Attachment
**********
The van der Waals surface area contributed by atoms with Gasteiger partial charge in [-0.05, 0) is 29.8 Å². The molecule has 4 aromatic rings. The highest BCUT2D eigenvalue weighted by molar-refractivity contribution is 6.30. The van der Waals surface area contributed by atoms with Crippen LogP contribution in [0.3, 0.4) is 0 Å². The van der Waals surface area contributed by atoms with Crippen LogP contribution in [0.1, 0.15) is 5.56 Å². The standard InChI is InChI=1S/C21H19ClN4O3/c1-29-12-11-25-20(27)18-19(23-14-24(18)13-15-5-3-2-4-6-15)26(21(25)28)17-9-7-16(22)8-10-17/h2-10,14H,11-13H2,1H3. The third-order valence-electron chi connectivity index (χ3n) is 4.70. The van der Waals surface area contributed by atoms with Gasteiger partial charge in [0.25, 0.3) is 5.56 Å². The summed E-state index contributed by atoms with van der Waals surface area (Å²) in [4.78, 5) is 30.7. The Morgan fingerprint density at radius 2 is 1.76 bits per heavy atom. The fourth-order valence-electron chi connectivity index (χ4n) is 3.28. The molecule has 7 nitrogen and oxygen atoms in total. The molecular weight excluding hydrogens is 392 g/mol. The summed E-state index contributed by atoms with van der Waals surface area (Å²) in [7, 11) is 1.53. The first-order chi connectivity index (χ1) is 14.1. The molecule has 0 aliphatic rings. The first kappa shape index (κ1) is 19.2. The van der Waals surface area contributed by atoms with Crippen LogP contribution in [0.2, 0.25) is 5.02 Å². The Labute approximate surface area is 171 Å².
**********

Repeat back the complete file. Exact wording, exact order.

The van der Waals surface area contributed by atoms with Gasteiger partial charge in [-0.05, 0) is 29.8 Å². The molecule has 4 aromatic rings. The highest BCUT2D eigenvalue weighted by molar-refractivity contribution is 6.30. The van der Waals surface area contributed by atoms with Crippen LogP contribution in [0.3, 0.4) is 0 Å². The van der Waals surface area contributed by atoms with Crippen LogP contribution in [0.1, 0.15) is 5.56 Å². The standard InChI is InChI=1S/C21H19ClN4O3/c1-29-12-11-25-20(27)18-19(23-14-24(18)13-15-5-3-2-4-6-15)26(21(25)28)17-9-7-16(22)8-10-17/h2-10,14H,11-13H2,1H3. The third-order valence-electron chi connectivity index (χ3n) is 4.70. The van der Waals surface area contributed by atoms with Gasteiger partial charge in [0.25, 0.3) is 5.56 Å². The summed E-state index contributed by atoms with van der Waals surface area (Å²) in [4.78, 5) is 30.7. The Morgan fingerprint density at radius 2 is 1.76 bits per heavy atom. The fourth-order valence-electron chi connectivity index (χ4n) is 3.28. The molecule has 7 nitrogen and oxygen atoms in total. The molecular weight excluding hydrogens is 392 g/mol. The summed E-state index contributed by atoms with van der Waals surface area (Å²) in [7, 11) is 1.53. The first-order chi connectivity index (χ1) is 14.1. The molecule has 0 aliphatic rings. The first kappa shape index (κ1) is 19.2. The van der Waals surface area contributed by atoms with Crippen LogP contribution in [0.2, 0.25) is 5.02 Å². The Labute approximate surface area is 171 Å².